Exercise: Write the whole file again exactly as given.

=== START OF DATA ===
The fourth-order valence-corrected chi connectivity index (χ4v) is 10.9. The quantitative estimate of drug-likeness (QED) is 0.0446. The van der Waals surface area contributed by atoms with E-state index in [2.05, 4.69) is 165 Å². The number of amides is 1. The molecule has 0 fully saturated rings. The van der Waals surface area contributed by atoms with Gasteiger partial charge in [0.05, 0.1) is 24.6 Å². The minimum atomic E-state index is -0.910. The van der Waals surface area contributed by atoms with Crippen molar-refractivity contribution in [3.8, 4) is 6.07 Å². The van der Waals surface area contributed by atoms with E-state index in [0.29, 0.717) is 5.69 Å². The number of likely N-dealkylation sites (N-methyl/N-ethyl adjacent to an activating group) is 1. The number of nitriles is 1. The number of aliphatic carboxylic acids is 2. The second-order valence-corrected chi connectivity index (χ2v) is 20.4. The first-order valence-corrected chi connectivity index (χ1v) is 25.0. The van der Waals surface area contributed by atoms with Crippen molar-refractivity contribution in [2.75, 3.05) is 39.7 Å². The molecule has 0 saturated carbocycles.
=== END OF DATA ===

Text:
The fourth-order valence-corrected chi connectivity index (χ4v) is 10.9. The quantitative estimate of drug-likeness (QED) is 0.0446. The van der Waals surface area contributed by atoms with E-state index in [2.05, 4.69) is 165 Å². The number of amides is 1. The molecule has 0 fully saturated rings. The van der Waals surface area contributed by atoms with Gasteiger partial charge in [0.05, 0.1) is 24.6 Å². The minimum atomic E-state index is -0.910. The van der Waals surface area contributed by atoms with Crippen molar-refractivity contribution in [3.8, 4) is 6.07 Å². The van der Waals surface area contributed by atoms with E-state index in [0.29, 0.717) is 5.69 Å². The number of likely N-dealkylation sites (N-methyl/N-ethyl adjacent to an activating group) is 1. The number of nitriles is 1. The number of aliphatic carboxylic acids is 2. The second-order valence-corrected chi connectivity index (χ2v) is 20.4. The first-order valence-corrected chi connectivity index (χ1v) is 25.0. The van der Waals surface area contributed by atoms with Crippen molar-refractivity contribution in [2.75, 3.05) is 39.7 Å². The molecule has 0 saturated carbocycles.